“There is nothing”, says Christopher Andreae in his introduction, “blatantly obvious about the character of Philip Reeves’ art.” At a first glance, this is true. His work moves from the more or less representational to pure abstraction, with strong structural elements underpinning colours and textures. Seeing it all together in this lavish collection, however, does promote understanding of the artist’s central vision. Even when the forms are recognisable and organic, there is still a strong sense of what we might call organisation: viewpoints are carefully chosen and you can never be quite sure that what you see is what was actually there or is an imagined or highly curated version of it.
Reeves was born in Cheltenham, but has lived and worked in Glasgow since the 1950’s, teaching at Glasgow School of Art. It would make an interesting study to work out how teaching affects an artist’s work. Do they, having to explain technique all day, attain a more intimate understanding of the processes they go through? Does their work become more technical, more workmanlike, in the process? It’s no good asking, because every one of them will give a different answer!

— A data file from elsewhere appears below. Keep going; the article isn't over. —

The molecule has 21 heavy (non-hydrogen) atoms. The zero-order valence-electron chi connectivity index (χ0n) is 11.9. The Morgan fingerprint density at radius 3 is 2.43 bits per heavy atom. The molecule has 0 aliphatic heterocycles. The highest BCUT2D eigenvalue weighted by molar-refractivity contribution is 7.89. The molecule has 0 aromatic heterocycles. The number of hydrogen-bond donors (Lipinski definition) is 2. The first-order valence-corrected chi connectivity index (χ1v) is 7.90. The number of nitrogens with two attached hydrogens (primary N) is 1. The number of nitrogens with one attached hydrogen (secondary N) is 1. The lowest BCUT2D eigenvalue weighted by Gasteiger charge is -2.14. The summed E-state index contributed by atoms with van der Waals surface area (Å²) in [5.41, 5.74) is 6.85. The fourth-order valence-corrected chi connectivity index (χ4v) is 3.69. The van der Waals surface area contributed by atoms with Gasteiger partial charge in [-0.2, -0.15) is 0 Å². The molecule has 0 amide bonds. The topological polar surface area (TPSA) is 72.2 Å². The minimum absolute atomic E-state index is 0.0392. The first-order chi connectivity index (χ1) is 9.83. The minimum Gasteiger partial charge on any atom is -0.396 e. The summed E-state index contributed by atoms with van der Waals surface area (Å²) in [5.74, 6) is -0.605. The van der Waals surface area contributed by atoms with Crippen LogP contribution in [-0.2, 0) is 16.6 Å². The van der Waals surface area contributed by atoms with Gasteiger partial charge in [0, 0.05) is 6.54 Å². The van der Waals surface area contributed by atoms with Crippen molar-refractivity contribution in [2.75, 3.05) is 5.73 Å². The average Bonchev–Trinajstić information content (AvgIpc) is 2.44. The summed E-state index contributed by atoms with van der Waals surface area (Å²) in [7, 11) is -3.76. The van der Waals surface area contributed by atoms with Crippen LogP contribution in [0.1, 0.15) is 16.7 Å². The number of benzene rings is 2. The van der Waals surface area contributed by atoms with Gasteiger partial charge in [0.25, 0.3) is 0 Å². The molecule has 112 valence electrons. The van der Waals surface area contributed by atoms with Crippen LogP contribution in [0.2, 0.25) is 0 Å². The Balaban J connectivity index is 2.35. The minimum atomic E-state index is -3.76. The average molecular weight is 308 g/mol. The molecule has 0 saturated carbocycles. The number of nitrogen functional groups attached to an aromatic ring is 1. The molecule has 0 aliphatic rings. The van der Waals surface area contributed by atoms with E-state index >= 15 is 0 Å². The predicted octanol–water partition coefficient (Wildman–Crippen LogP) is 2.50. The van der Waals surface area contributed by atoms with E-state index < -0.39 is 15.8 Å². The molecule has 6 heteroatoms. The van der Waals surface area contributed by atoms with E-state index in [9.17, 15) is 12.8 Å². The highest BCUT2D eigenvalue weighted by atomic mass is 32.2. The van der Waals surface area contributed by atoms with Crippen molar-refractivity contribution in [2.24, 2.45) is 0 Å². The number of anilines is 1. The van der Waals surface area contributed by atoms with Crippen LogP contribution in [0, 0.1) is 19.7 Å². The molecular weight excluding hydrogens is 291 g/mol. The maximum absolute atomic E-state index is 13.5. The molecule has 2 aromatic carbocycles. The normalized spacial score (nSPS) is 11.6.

Christopher Andreae has built a strong narrative into this book and he charts Philip Reeves’ progress and the development of his style with admirable thoroughness and transparency.
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